Each year, an estimated

1.3 billion tons of food goes to waste.

That’s about one-third of all food produced around the world. 

Food that is disposed of in landfill breaks down and releases methane, a greenhouse gas that is 28 times more potent than carbon dioxide.


In the UK, we throw away

10.2m tonnes of food waste each year, creating more than

20m tonnes of greenhouse gas emissions.


20% of food bought by the UK hospitality business is wasted.


In the UK, 60% of the food and drink that is wasted, could be avoided. Food waste has serious environmental consequences, primarily due to greenhouse gas emissions and water usage, as well as links with social issues such as food poverty.  Currently, there is no universally accepted definition of “food waste”. However, a commonly used definition in the UK and the EU is: “any food, and inedible parts of food, removed from the food supply chain to be recovered or disposed of”. The waste can arise from different areas of the operation:


Food that has to be thrown away due to exceeding the use-by date or damaged.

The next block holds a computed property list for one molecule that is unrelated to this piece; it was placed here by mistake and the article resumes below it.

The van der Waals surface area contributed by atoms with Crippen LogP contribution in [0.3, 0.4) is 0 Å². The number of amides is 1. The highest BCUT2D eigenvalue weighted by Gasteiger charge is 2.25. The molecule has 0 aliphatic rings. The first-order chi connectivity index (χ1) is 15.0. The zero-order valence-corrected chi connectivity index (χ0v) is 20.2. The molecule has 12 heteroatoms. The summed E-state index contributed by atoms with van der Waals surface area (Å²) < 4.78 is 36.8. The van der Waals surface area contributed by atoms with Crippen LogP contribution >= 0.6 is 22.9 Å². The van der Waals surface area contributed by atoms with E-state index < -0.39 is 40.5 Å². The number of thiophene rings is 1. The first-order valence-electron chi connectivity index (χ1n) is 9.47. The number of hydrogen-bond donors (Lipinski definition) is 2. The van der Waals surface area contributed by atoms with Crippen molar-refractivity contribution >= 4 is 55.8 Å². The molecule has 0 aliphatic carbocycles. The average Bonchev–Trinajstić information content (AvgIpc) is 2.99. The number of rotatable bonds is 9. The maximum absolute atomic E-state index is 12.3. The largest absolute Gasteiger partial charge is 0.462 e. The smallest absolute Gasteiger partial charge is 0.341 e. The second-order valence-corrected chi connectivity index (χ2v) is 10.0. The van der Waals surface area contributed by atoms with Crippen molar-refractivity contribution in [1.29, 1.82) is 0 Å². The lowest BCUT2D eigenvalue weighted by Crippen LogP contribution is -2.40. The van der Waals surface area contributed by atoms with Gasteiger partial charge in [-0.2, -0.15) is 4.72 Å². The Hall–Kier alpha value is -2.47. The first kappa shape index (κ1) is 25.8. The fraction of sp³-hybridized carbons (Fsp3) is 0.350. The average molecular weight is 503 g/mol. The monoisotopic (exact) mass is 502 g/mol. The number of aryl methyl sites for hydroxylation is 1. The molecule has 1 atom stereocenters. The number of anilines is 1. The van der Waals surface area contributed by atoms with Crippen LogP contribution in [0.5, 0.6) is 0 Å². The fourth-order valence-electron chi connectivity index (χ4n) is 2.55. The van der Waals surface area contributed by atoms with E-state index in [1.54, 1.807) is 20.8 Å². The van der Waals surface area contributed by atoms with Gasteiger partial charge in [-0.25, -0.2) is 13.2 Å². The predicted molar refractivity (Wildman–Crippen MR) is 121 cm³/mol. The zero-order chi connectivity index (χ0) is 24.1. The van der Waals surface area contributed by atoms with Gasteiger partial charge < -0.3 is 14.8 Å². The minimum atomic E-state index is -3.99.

Food waste that generates from prepping - this food waste is usually avoidable.


Consumer Plate Waste:

Unedible food that generates from consumers plates.



This is edible food that generates from surplus to requirements. It translates in heavy financial losses and can be redistributed, if not prevented.

All the above areas can be easily tackled through prevention, which will help you anticipate financial losses. Although some food waste is unavoidable, our audits can help you identify areas for improvement, and give you tools to target, measure and prevent. 


Save money, save the planet

In the wake of the war on plastics, food waste is fast gaining media attention for many of the same reasons. Taking action to reduce food waste at your business has a number of financial benefits.


FOOD WASTE = COSTS:  For any business, throwing away perfectly edible food has a financial knock-on effect. Studies have found that hotels and restaurants realise on average a 7:1 ROI when they invest in reducing food waste; by investing in reduction strategies at your business, you can also enjoy a positive ROI. 

IMPROVE OPERATIONAL EFFICIENCY: By putting in place food waste prevention strategies, businesses are able to improve their operational efficiency by identifying and tackling areas that are generating avoidable food waste. Additionally, implementing food waste streams, operational costs can be reduced (general waste is way more expensive than recycling). 

PREPARE FOR FUTURE LEGISLATION: The UK government has set a target to reduce food waste by 20% by 2025. Measuring food wastage and setting tangible reduction targets can not only help towards achieving this, but will also give you a competitive advantage, as investors look for more than just accountability from companies.